Bringing together local needs and the tourism orientation of Penticton’s North Gateway plan – Vernon Morning Star

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Plans to change the face of Penticton’s North Gate are progressing slowly and will soon be presented to the public.

The Western News got an overview of the presentation and some of the work that took place during Design Charity Week on September 15.

This week brought together stakeholders from the North Gateway region, along with five architects and designers, to begin work on what could eventually become a guiding vision for the entire region that would link both tourism interest and local needs for future developments.

“A diverse choice of housing will be important for residents. The most prosperous cities, the local community love it, and people will come to these communities from all over the world, ”said Anthony Haddad, general manager of community services in the city. “You have to build it for the people in the community, you can’t just expect visitors to come and buy all this land, it has to be a local approach. “

What came out of design week were 10 key points; three entrance gates, referring to the intersection of Power Street and Westminster Avenue, the intersection of Eckhardt Avenue and Highway 97, and the intersection of Riverside and Highway 97; three corridors, referring to the corridors of Power Street, Westminster Ave. and Highway 97; and three districts, which divided the area into a core around SOEC, a southern section along Highway 97, and a northern section along Westminster Ave.

The last key aspect that was discussed and considered was a festival boulevard, separate from Hwy 97 which would start from the Vees Drive roundabout, along the side of the freeway before curving to connect with Burnaby Ave .; as well as other accommodation and hotel room options.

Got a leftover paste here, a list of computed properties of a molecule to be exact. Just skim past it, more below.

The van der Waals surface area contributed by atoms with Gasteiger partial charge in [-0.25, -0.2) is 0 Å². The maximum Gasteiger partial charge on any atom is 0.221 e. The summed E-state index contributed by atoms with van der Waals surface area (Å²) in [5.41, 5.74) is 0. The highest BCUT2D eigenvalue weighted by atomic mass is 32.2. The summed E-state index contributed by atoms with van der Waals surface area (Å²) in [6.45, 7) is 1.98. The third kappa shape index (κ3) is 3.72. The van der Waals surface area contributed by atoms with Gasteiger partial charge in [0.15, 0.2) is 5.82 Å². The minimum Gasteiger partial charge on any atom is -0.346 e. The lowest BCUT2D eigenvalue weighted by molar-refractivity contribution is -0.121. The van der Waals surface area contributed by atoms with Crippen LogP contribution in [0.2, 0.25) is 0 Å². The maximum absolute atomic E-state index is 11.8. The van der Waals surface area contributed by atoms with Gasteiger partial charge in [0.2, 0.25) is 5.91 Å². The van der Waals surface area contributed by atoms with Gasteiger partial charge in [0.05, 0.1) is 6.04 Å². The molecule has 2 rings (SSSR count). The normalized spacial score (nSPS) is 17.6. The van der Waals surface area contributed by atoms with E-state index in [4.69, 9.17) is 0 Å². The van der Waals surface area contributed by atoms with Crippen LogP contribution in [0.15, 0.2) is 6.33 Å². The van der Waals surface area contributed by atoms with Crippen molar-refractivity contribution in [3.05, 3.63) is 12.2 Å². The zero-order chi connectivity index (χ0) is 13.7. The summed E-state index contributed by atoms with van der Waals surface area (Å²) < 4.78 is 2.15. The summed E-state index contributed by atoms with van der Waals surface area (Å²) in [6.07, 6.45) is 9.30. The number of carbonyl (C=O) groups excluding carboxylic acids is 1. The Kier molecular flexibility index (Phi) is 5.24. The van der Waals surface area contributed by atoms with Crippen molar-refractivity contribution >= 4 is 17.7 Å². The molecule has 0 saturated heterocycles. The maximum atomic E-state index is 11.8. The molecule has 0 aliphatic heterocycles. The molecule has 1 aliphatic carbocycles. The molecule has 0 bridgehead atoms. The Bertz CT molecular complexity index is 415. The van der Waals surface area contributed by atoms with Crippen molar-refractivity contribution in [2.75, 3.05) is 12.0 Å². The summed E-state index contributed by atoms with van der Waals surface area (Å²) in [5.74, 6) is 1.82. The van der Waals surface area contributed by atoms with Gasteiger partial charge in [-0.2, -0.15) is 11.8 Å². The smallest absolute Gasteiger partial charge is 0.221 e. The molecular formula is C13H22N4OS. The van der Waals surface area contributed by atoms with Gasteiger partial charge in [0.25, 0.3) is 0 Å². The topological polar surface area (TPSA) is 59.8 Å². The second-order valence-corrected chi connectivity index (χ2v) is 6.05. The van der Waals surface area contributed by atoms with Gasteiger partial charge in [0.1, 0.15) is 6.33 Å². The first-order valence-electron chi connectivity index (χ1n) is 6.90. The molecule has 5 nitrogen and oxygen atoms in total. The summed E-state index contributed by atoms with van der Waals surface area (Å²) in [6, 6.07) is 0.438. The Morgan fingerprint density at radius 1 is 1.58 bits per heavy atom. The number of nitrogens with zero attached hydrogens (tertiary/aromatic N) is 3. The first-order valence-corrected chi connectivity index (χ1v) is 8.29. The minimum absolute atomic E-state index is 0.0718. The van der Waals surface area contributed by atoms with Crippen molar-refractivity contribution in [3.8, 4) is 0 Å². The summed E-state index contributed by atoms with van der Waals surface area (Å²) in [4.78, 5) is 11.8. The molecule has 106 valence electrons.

“Last year we saw a great focus on the area, with the El Rancho project, the Villa Rosa project, Riverside all of that,” Haddad said.

Some of these immediate upcoming projects would bring as many as 200 new hotel rooms, including 105 in the Villa Rosa project alone.

The forty actors worked for several days on different sections of the district alongside the teams and designers of the city.

“It has been a pretty intense week, and now we are preparing the draft plan to bring to the whole community,” Haddad said. “We would have liked to have everyone in the room, but we had good community representatives. “

Discussions also included representatives from Travel Penticton, the Downtown Penticton Association, the Parks Committee, the Arts Committee and other community groups.

Work and discussions have continued since January, and the plan is expected to be presented to the public this month on shapeyourcity.penticton.ca for further comment, before it goes to city council.

The Department of Transportation is one of the organizations the city has been discussing with slowing traffic in the city and finding ways to improve the alignment of Highway 97 and make it more attractive to people not only from to travel, but to make them want to stay in town.

Housing is a major issue that was identified before the charette and introduced into planning, and with 300 residential units in the initial stages of approval on the El Rancho property, there are as many as 2,000 in total that the city identified as potentially adaptable to the area.

“Housing was really important to understand, one of the big discussions here was about employee housing and affordable housing,” Haddad said.

One of the options that has been raised and considered could see the city take part of the land it owns in the region and build housing on the city’s land.

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